Craig Blackburn, Owner, Urban Jungle, brand-marketing firm specializing in brand development strategies; Alberta, Canada
4. Don't try to be everything to everyone.
Many brand leaders struggle with focus. They look for a broad selling target so they can speak to everyone. In reality, by trying to speak to everyone they end up speaking to no one. The best brands in the world are focused on a very specific audience and, as such, they connect with consumers in a meaningful and personal way. The consumer feels like "they get me." Forget trying to convince everyone who's not a believer. They're a waste of your limited time, resources and money. Instead focus your energy on the people who already believe. They will be your most loyal fans.
5. Find your Point of Difference by being different.
Brand leaders always try to find one feature or benefit as their "Point of Difference." They try to think in terms of logic, but brands aren't defined by logic. Instead of trying to find one little nugget of difference, brand leaders should aim to be different in everything they do. One exercise you can do is to look at your competition side-by-side. (It amazes me how many companies don't do this simple little exercise.)
On a spreadsheet, jot down your competitors into various columns. Below each column answer these questions. 1. What key messages do they use? 2. What personality comes out in their communications? 3. What colors and fonts do they use? The depth to which you can take this exercise is endless. The further you go, the more unique your brand will be.
Whatever you do though, don't play it safe. This year, push yourself to be different in your execution. With the thousands of messages your consumer sees each day, they'll only be attracted to something they've never seen before. All the "me-too" messages will be lost in the ether of sameness. Whether it's your company vision, developing a new product or creating an advertising campaign, push yourself to stand out and be different. The opposite of different is indifferent. And who wants to be indifferent?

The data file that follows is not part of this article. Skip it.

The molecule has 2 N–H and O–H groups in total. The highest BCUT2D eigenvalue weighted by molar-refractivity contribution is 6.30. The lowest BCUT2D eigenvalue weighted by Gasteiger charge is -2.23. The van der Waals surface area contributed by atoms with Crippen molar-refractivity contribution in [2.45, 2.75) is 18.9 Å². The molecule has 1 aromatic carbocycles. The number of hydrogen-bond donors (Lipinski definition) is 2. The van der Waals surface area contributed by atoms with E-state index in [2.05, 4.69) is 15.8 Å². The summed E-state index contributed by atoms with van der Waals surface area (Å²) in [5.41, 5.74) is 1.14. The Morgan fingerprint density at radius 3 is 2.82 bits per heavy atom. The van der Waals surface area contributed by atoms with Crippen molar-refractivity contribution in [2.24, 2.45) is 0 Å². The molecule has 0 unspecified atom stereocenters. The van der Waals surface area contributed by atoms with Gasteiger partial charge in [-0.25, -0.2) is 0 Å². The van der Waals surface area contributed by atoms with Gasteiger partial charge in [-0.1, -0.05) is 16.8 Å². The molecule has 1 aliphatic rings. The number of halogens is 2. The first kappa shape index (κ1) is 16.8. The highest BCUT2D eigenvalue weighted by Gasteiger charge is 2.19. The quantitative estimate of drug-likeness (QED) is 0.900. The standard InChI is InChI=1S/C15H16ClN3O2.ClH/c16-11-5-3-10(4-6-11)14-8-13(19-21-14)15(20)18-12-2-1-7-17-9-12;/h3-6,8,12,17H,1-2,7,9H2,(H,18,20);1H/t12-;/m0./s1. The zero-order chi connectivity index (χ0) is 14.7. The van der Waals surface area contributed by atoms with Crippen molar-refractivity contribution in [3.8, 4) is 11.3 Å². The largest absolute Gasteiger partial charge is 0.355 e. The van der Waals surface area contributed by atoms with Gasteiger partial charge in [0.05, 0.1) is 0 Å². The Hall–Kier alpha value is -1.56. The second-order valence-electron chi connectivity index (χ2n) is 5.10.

6. Don’t settle for "good enough."
Good enough is the enemy of great. The best brand leaders always push for great and so should you. If you don't love your brand, how do you expect your consumer to love it? At every turn, ask yourself "Do I love it?" If you don't love it, go back to the drawing board until you do. Analyze your product using all your senses. Look at it. Taste it. Touch it. Smell it. Listen to it. (Yes, listen to it.) From your products' ingredients, to the way it looks on the shelf, love everything that it represents. Never let something out the door that's "good enough." If you're indifferent, then your brand will be, too.